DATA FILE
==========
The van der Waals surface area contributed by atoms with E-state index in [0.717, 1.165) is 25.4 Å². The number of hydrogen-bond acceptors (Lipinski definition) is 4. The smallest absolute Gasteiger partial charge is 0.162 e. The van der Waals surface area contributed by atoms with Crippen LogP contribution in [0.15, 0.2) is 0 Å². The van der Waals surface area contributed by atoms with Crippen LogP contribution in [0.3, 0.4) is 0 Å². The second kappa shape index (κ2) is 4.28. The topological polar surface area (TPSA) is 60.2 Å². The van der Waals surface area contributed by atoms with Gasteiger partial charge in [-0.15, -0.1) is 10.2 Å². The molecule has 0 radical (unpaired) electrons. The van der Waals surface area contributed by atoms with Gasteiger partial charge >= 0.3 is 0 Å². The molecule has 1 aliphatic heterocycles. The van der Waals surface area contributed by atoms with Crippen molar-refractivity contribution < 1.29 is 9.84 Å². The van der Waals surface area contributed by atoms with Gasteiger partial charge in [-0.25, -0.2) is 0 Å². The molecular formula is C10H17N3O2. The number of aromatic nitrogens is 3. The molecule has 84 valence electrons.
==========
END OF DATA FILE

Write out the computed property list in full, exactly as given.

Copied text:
The van der Waals surface area contributed by atoms with E-state index in [0.717, 1.165) is 25.4 Å². The number of hydrogen-bond acceptors (Lipinski definition) is 4. The smallest absolute Gasteiger partial charge is 0.162 e. The van der Waals surface area contributed by atoms with Crippen LogP contribution in [0.15, 0.2) is 0 Å². The van der Waals surface area contributed by atoms with Crippen LogP contribution in [0.3, 0.4) is 0 Å². The second kappa shape index (κ2) is 4.28. The topological polar surface area (TPSA) is 60.2 Å². The van der Waals surface area contributed by atoms with Gasteiger partial charge in [-0.15, -0.1) is 10.2 Å². The molecule has 0 radical (unpaired) electrons. The van der Waals surface area contributed by atoms with Gasteiger partial charge >= 0.3 is 0 Å². The molecule has 1 aliphatic heterocycles. The van der Waals surface area contributed by atoms with Crippen molar-refractivity contribution < 1.29 is 9.84 Å². The van der Waals surface area contributed by atoms with Gasteiger partial charge in [-0.25, -0.2) is 0 Å². The molecular formula is C10H17N3O2. The number of aromatic nitrogens is 3. The molecule has 84 valence electrons.